PPF Group, owned by Petr Kellner, one of the richest Czechs, is negotiating with Milan Janků’s development company ECM Group. According to information available to E15, PPF wants to acquire a significant share in the Pankrác projects City Tower and City Empiria, the biggest project of ECM Real Estate Investments (ECM REI). This way the company could obtain the necessary capital, which is so difficult to get on the market these days. Through his company ECM Group, Milan Janků has a 30% share in ECM REI. “PPF wants at least a 50% share in this project,” a source told E15. Interested in the skyscraper PPF is leasing several floors in two Pankrác buildings that are the focal point of ECM’s
The Czech banking system is sound and the economy is healthier than its Hungarian counterpart, but the country is still at risk of contagion from the global financial crisis, according toZdenek Tuma, the governor of the Czech central bank.
The Czech property market has for the past years been associated with words like boom and record-high, but economic recession is expected to cause a slowdown or stagnation in the sector.
Iceland’s Straumur-Burdarás Investment Bank (SIB), backed by the country’s richest man, Björgólfur Thor Björgólfsson, opened its subsidiary in the Czech Republic after the financial crisis in Iceland.
Interbank money loans among Czech banks have become much more expensive and are provided for only very short time periods. Decreased trust and cash at its highest value – that is what the Czech banking market looks like these days. Everyone wants to have as much cash in their balance as possible. That is what bankers told HN in an anonymous poll. To get a loan for longer than one day is basically impossible in the Czech Republic. Also the rate for money loans has been increasing. While before the crisis, banks loaned to one another at official interbank rate – the so-called Pribor – now they loan money for Pribor plus extra money. Moreover, these rates have jumped significantly.
The global financial crisis, which has been crushing banks all over the world, has directly hit a Czech bank for the first time. The Belgian KBC, ČSOB’s parent company, announced Wednesday it is expecting nearly EUR 1 billion losses in the third quarter of this year. The reason for the losses is the overvaluation of securities that the company, including ČSOB, bought. The investment problems will quickly lower ČSOB’s expected profit by CZK 6.2 billion. Spokesman Ivo Měšťánek said if it weren’t for the investement problems, the bank’s revenues would have totalled CZK 8.9 billion in the first three quarters. Now it will be only CZK 2.7 billion. He said the overvaluation of securities will not have any impact on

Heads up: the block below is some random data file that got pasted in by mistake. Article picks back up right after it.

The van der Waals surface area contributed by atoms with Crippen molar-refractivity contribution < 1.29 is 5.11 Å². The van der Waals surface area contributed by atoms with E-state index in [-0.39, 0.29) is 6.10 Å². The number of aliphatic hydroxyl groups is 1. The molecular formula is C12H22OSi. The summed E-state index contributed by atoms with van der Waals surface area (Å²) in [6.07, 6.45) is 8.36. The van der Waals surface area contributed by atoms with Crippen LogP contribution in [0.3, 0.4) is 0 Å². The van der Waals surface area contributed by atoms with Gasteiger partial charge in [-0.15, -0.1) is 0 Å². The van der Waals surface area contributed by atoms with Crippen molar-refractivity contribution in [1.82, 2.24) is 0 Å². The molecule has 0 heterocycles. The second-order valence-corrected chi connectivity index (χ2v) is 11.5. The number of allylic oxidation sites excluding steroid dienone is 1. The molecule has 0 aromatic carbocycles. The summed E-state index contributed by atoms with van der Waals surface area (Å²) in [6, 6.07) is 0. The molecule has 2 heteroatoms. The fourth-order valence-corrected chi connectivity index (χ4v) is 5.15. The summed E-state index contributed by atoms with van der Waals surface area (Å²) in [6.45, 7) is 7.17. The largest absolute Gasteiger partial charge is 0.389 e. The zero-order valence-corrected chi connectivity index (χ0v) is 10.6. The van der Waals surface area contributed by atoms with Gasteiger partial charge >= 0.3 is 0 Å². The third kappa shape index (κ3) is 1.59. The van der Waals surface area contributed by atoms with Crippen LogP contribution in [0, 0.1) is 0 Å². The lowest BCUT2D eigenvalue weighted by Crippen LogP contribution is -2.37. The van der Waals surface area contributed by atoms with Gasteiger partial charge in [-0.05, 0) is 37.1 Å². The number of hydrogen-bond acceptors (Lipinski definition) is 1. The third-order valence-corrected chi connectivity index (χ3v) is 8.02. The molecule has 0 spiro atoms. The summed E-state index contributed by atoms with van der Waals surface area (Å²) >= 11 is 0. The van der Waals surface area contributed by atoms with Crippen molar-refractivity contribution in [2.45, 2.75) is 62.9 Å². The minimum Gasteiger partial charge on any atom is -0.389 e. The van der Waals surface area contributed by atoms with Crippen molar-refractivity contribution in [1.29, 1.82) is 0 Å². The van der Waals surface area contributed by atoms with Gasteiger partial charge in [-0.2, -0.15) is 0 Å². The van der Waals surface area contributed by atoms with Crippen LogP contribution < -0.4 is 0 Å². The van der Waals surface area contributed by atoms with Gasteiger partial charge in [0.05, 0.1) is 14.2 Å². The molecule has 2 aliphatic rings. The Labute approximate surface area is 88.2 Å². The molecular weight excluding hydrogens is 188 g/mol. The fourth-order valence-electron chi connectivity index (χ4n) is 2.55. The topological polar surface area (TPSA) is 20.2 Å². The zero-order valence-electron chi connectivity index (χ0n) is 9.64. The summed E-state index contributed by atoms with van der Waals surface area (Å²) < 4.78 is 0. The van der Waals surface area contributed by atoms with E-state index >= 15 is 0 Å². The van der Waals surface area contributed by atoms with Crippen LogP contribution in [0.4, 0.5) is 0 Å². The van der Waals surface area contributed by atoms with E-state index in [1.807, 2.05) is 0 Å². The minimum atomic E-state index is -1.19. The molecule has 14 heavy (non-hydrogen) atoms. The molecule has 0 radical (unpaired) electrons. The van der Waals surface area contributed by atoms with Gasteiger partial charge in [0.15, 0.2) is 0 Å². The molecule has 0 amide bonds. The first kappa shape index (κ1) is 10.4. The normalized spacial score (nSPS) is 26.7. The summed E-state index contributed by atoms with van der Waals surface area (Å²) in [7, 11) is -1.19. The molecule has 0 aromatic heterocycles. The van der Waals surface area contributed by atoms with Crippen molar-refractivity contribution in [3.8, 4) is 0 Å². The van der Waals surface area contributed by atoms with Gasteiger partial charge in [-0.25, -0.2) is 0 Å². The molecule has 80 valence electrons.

The Finance Ministry does not plan to issue any state bonds in the coming weeks except for an eight-year floating rate note due to be auctioned on 22 October, Deputy Minister Eduard Janota said on Wednesday.
The residential property market in the Czech Republic is feeling the impact of the financial crisis and the resulting decrease in demand. Some developers are trying to sell entire residential projects while others are looking for strategic business partners. “Right now we are getting offers from smaller developers that want to sell their residential projects,” said Petr Fanta, CEO at Skanska Reality. It is not only smaller companies that are trying to get rid of their projects. Sekyra Group, one of the biggest developers in the country, is trying to sell some projects too. “We have re-evaluated the cost-efficiency of small residential projects and have decided to sell some of them,” said Sekyra spokesman Radek Polák. He refused to specify
Solo Match Works is moving production abroad next year due to worsening economic conditions in the Czech Republic.
The Czech Republic urged EU states on Tuesday to ensure there was no softening of the bloc’s rules on state aid and budget discipline as they race to protect their economies from the financial crisis.